Please note that Mommsen uses the AUC chronology (Ab Urbe Condita), i.e. from the founding of the City of Rome. You can use this reference table to have the B.C. dates
From: The History of Rome, by Theodor Mommsen
Translated with the sanction of the author by William Purdie Dickson
It is true that these same Penates might not at all be seen by any one for centuries afterwards; but Timaeus was one of the historians who upon no matter are so fully informed as upon things unknowable. It is not without reason that Polybius, who knew the man, advises that he should in no case be trusted, and least of all where, as in this instance, he appeals to documentary proofs.
In fact the Sicilian rhetorician, who professed to point out the grave of Thucydides in Italy, and who found no higher praise for Alexander than that he had finished the conquest of Asia sooner than Isocrates finished his "Panegyric," was exactly the man to knead the naive fictions of the earlier time into that confused medley on which the play of accident has conferred so singular a celebrity.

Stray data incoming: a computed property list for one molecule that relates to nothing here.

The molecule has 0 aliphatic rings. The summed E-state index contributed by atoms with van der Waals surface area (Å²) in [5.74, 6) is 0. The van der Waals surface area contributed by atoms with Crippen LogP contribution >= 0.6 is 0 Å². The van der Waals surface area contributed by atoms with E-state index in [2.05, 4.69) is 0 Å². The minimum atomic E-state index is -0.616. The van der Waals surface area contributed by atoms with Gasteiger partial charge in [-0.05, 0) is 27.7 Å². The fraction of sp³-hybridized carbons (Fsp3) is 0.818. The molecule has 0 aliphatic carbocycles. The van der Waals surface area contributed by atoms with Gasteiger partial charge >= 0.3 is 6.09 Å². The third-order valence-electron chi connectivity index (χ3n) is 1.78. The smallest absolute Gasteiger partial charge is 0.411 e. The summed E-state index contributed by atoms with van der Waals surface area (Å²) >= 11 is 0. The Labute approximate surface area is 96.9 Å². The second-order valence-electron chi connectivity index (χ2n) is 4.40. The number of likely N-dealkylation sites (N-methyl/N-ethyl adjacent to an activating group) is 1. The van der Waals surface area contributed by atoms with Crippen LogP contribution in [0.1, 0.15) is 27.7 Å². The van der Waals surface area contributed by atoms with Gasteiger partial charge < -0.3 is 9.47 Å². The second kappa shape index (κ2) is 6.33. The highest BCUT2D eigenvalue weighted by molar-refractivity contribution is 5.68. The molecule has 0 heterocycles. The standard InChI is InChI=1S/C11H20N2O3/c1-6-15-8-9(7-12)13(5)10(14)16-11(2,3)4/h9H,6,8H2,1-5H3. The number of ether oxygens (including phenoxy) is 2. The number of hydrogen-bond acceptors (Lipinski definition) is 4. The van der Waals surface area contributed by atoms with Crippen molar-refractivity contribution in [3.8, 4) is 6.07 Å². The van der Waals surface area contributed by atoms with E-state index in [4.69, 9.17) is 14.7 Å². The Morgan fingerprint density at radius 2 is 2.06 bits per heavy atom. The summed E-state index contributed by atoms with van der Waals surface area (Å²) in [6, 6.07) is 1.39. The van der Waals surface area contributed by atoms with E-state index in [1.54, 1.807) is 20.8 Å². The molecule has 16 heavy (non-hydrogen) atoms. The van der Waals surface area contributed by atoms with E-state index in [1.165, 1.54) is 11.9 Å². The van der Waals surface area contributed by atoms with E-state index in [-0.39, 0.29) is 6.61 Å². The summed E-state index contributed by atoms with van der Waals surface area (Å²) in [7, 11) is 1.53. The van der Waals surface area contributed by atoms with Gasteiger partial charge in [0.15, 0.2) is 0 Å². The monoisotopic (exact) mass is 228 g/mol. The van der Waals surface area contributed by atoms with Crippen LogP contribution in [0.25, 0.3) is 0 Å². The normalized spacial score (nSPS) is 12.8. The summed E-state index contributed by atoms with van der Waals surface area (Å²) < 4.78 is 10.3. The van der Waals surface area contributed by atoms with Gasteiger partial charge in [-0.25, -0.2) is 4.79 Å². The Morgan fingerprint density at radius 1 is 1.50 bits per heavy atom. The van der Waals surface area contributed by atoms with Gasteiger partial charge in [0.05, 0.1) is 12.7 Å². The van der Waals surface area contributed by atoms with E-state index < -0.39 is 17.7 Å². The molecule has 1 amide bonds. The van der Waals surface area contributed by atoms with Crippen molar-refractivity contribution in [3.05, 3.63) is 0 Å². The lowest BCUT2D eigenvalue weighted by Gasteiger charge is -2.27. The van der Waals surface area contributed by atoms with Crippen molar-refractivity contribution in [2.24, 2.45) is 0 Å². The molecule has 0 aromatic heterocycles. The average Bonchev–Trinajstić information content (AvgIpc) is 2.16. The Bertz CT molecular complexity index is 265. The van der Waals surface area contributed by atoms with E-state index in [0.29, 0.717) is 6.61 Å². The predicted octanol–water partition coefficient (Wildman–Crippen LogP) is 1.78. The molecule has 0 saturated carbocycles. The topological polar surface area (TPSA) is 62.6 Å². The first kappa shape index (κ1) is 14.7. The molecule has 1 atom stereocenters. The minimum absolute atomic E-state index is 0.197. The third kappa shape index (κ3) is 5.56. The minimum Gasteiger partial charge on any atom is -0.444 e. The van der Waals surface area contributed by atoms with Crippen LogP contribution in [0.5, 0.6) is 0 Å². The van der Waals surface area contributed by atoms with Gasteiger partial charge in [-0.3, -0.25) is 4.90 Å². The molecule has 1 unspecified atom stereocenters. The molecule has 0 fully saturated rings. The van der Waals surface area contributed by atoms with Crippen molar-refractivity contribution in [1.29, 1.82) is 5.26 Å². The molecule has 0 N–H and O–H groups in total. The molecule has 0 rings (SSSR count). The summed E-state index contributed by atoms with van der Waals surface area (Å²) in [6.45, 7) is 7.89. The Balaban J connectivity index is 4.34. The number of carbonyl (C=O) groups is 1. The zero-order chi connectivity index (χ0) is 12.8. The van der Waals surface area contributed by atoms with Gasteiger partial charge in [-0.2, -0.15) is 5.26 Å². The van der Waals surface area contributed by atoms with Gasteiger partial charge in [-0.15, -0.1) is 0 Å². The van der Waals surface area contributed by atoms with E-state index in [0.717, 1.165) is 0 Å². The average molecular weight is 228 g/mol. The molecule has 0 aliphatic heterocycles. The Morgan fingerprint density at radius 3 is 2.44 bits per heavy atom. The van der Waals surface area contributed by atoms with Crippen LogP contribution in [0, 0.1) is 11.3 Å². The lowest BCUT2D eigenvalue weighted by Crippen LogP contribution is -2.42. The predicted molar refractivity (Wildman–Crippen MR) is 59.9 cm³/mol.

How far the Greek play of fable regarding Italian matters, as it in the first instance arose in Sicily, gained admission during this period even in Italy itself, cannot be ascertained with precision. Those links of connection with the Odyssean cycle, which we subsequently meet with in the legends of the foundation of Tusculum, Praeneste, Antium, Ardea, and Cortona, must probably have been already concocted at this period; and even the belief in the descent of the Romans from Trojan men or Trojan women must have been established at the close of this epoch in Rome, for the first demonstrable contact between Rome and the Greek east is the intercession of the senate on behalf of the "kindre" Ilians in 472.
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Reference address : https://www.ellopos.net/elpenor/rome/2-09-art-science.asp?pg=23